3. The function G is twice differentiable and2G()

2= A.

4. The function G is a concave function.

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Applications SVM

Linear Support Vector Machines

We will called Support Vector Machines to the decision function definedby

f(x) = sign (w,x+ b) = sign

(mi=1

i yixi,x+ b

)(20)

Where m is the number of training points. i are the lagrange multipliers of the dual problem (13).

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Applications Non Linear SVM

Non Linear Support Vector Machines

We will called Non Linear Support Vector Machines to the decisionfunction defined by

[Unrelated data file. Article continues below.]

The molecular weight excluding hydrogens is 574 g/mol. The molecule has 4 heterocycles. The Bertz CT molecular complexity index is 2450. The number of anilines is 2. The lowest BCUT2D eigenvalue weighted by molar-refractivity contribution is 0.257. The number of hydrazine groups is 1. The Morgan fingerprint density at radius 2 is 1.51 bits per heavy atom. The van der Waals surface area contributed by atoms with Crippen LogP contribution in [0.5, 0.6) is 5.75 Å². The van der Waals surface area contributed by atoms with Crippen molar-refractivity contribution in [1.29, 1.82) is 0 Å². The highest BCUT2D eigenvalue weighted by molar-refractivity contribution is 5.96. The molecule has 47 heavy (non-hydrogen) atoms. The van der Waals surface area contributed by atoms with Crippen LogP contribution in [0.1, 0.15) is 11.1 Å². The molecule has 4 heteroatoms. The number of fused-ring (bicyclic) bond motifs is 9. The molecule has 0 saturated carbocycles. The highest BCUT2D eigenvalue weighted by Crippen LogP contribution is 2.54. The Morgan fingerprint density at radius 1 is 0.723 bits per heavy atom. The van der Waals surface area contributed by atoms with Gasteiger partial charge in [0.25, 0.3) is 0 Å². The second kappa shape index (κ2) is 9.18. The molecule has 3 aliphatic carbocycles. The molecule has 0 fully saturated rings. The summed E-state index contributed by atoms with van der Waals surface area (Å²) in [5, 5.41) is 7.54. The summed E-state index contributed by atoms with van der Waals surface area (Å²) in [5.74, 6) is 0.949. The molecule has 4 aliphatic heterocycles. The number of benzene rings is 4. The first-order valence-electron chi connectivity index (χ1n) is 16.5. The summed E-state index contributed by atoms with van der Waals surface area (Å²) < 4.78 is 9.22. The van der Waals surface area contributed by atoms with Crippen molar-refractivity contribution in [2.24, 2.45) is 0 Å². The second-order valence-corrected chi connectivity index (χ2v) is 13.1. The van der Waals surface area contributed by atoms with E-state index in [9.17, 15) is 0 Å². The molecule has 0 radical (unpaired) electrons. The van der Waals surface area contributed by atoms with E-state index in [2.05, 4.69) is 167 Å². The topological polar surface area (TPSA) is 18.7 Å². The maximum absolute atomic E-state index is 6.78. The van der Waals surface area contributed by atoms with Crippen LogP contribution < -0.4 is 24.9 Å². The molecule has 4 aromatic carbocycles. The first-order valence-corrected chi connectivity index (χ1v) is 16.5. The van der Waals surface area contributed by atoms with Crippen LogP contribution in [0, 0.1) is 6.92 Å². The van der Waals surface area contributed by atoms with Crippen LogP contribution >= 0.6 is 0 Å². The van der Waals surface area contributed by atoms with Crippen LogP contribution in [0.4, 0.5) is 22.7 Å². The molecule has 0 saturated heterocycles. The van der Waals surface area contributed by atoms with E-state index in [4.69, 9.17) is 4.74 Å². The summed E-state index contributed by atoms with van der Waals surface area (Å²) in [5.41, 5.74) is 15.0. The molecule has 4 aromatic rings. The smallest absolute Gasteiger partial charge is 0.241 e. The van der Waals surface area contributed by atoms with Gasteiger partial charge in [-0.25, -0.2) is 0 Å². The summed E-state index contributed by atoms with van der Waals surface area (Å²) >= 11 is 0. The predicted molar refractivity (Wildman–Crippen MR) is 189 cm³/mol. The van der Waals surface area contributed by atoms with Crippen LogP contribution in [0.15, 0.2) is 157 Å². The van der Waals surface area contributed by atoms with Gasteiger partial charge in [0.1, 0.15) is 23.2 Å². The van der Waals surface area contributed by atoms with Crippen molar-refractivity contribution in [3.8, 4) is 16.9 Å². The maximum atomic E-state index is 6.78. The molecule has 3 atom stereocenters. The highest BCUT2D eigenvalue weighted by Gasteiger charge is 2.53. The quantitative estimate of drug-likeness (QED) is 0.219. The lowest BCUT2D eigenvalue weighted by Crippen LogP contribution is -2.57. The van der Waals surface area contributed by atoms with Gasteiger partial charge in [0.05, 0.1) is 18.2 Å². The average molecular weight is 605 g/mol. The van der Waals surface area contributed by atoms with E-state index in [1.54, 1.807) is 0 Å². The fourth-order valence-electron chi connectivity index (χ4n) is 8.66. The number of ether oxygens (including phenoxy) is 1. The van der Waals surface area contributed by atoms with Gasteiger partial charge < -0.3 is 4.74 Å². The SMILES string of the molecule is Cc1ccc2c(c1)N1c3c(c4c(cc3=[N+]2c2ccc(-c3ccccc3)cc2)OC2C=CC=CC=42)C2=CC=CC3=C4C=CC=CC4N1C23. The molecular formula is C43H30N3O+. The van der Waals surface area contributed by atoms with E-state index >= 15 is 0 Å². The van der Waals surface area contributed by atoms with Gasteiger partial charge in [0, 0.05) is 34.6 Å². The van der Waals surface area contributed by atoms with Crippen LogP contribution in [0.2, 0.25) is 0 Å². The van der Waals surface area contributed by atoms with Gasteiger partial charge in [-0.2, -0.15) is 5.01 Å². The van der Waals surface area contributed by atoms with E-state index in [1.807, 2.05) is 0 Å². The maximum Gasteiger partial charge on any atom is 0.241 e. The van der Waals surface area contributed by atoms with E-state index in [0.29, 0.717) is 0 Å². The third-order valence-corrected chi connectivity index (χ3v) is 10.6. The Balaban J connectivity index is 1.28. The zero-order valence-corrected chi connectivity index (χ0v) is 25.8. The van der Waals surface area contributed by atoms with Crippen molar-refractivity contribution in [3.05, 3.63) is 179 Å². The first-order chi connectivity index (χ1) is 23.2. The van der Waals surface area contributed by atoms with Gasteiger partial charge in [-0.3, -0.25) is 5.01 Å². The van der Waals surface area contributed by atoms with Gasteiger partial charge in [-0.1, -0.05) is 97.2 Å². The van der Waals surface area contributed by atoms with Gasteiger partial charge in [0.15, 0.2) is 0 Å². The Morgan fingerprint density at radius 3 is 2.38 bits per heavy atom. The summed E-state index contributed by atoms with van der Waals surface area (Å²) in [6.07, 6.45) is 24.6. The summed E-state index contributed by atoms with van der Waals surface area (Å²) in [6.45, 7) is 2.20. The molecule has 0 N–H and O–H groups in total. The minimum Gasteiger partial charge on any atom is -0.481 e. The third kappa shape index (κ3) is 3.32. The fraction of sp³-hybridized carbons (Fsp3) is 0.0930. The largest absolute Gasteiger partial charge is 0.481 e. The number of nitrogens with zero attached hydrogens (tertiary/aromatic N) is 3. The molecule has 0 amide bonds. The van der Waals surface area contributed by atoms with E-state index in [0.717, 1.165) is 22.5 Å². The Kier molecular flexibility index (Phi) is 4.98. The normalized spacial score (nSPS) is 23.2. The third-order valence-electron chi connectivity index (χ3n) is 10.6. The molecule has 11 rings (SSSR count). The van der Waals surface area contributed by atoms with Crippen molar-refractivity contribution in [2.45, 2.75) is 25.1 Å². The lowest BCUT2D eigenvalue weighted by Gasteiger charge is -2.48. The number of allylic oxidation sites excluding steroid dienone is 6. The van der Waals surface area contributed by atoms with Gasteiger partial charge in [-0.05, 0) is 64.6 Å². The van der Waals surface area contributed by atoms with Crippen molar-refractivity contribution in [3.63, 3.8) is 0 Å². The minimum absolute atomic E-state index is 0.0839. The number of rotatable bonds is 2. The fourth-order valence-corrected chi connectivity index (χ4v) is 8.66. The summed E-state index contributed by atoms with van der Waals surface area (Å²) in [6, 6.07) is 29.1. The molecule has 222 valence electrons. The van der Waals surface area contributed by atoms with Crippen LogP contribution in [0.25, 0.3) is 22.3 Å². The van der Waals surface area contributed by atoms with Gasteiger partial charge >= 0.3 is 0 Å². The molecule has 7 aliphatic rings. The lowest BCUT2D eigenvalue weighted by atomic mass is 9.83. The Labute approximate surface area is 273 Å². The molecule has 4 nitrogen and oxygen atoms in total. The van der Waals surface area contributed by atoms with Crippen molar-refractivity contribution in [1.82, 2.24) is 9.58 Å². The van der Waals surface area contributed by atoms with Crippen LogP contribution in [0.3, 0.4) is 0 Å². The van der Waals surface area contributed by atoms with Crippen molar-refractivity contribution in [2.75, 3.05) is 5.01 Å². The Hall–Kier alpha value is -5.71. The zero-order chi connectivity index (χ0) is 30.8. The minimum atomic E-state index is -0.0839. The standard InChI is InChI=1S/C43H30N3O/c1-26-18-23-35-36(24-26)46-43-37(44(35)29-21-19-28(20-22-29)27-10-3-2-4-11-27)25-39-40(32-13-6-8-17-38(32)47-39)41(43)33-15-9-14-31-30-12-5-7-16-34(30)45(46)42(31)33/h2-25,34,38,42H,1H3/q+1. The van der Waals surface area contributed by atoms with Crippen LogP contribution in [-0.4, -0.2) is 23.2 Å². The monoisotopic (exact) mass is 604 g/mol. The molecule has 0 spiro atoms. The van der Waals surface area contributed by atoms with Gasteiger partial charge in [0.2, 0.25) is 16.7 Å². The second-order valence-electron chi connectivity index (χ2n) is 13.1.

f(x) = sign (w,(x)+ b) = sign

(mi=1

i yi(xi),(x)+ b

)(21)

Where m is the number of training points. i are the lagrange multipliers of the dual problem (13).

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Applications Non Linear SVM

Applying the Kernel Trick

Using the kernel trick we can replace (xi),(x) by a kernel k(xi,x)

f(x) = sign

(mi=1

i yik(xi,x) + b

)(22)

Where m is the number of training points. i are the lagrange multipliers of the dual problem (13).

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Applications Non Linear SVM

References for Support Vector Machines

[31] Mehryar Mohri, Afshin Rostamizadeh, and Ameet Talwalkar.Foundations of Machine Learning. The MIT Press, 2012.

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KernelsKernel Families

ApplicationsSVMNon Linear SVM